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IndiaBioscience is a non-profit program responsible for evangelising the growing academic opportunities in biology and life sciences in the country. They also work to bring together existing practitioners as a community and improve the community’s engagement with the country and world at large.

We began working with IndiaBioscience as early as October 2014 when we visited their office at the beautiful NCBS campus in Bangalore (where they are currently incubated), and went over the breadth of the organisation’s historical and ongoing activities as well as future plans, in detail. We learned that in order to provide a comprehensive resource for opportunities in India the website will need to host a diverse range of content and cater to a wide array of audience whose needs could greatly vary. To illustrate a few — scientists and biologists looking for discussion spaces and assistance in their work, researchers abroad mulling about pursuing options in India, students who want to participate in meetings and exchange experiences, organisations around the world looking for partnerships, and several more.

The project was realised in multiple development phases. The first one started off with identifying three primary types of sections based on the content formats and interaction models: article based content for News and Columns, public classifieds for Jobs, Grants and Events and directory listings for Institutes and Cities. These sections naturally formed the major components of the new website. Further, a set of minor sections such as free-form resources, projects and meta information about the organisation itself were also identified. Lastly we deduced taxonomies (such as scientific disciplines, subject themes and academic levels) to classify and group content across various sections. This went on to allow users to discover related content across the entire site.

The second phase simplified some long-standing operational activities undertaken by the organisation. IndiaBioscience conducts multiple kinds of meetings throughout the calendar year. The website CMS was extended to allow them to easily add micro-sites for each meeting, accept applications and facilitate a review process whereby evaluators can shortlist participants. Other than the events, thousands of community members are kept updated and engaged through newsletters. The website control panel now allows the organisation to quickly compose newsletters by handpicking relevant content from the information dense website and sending them out to the subscribers.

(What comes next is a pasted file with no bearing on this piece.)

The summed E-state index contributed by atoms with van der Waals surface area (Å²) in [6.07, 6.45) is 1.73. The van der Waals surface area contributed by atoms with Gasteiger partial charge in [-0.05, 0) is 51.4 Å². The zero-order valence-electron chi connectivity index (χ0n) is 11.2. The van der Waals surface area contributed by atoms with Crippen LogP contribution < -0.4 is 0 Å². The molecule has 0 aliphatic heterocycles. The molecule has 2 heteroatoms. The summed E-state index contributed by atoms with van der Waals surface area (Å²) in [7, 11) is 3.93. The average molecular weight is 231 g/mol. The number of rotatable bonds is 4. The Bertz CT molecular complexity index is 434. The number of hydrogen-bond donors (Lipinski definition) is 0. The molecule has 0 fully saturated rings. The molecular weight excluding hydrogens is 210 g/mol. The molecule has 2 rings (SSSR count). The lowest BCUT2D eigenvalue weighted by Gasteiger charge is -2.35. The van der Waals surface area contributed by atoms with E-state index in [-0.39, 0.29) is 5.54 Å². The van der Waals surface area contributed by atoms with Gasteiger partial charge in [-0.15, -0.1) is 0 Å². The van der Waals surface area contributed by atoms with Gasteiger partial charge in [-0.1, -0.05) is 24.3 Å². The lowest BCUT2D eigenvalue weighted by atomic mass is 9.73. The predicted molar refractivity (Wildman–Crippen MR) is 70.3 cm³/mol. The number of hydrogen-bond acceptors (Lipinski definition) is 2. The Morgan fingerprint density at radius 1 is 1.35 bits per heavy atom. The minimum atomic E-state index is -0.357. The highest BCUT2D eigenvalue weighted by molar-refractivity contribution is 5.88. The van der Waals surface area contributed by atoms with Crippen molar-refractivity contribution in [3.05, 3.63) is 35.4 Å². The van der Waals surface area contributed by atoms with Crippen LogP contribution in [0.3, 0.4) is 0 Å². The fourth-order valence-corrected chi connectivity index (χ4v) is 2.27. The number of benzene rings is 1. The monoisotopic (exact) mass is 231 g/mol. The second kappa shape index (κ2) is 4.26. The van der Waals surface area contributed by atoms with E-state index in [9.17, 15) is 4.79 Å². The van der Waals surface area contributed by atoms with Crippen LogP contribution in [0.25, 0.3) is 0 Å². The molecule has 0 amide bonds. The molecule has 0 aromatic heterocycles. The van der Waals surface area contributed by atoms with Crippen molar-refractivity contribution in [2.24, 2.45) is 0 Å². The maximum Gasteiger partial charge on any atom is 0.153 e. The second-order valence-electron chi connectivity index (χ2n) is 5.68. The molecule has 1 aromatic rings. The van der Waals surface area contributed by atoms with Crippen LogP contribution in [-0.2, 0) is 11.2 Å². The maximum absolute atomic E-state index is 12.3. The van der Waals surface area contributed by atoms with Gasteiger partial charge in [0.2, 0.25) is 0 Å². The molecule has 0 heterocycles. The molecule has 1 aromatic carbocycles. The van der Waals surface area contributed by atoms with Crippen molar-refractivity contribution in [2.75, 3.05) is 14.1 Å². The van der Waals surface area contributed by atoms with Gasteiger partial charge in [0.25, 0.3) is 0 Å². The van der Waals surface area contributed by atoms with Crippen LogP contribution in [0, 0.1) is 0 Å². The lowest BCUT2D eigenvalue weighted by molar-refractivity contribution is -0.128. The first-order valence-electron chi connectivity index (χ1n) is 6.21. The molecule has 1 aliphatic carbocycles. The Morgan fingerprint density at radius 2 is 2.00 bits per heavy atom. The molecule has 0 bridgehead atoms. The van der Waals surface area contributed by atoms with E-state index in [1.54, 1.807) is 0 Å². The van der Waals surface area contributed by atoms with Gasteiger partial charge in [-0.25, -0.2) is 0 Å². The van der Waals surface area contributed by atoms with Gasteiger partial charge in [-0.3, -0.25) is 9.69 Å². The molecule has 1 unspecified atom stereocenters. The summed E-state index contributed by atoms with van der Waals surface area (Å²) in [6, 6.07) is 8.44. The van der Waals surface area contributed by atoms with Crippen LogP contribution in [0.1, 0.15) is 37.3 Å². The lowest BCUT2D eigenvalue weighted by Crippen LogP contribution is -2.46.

Lastly a new discussion forum was integrated with the website to facilitate active interaction among the community. In addition to being the longest project we have worked on so far, this was also the most iterative. Each development phase was broken into multiple smaller releases. We ranked the content sections based on importance and tackled just a couple every release. This allowed us to debut and maintain a beta version of the website as early as December 2014. We have since gathered valuable feedback and completed two major iterations on the visual design as well as doubled the number of sections on the website, leading up to the transition as the primary IndiaBioscience website in September 2015. We collaborated with Pooja Saxena on the final visual design of the website, and Nigel Babu for setting up the discussion forum.

We chose to build the new website using Pixel & Tonic’s Craft, a CMS we have come to appreciate a lot even as we push it to its limits. Craft was chosen for its native support for completely custom content schemas, flexible classifications via categories and inter-linking of content. We have exploited these capabilities to provide a densely inter-linked and cohesive experience to site visitors who can effortlessly hop from a news item, to a related institute, to jobs offered at that institute, to more jobs available in that city, to events happening in that city, all in a single flow. We have also extended Craft’s functionalities in certain areas during the course of development and released a few of these extensions as re-usable plugins:

  • Router — routes requests to pages with a filtered, pre-loaded list of entries. This powers the filters on the classified pages.
  • Emailer — sends entries as emails.
  • Obfuscator — adds a Twig filter to obfuscate emails or any other content using Hivelogic Enkoder.
  • Cryptographer — adds Twig filters to perform cryptographic operations.

For the discussion forum we opted for a self-hosted installation of Discourse. Discourse supports single-sign-on which eliminates the need for the users to create separate accounts in the main website and the forum.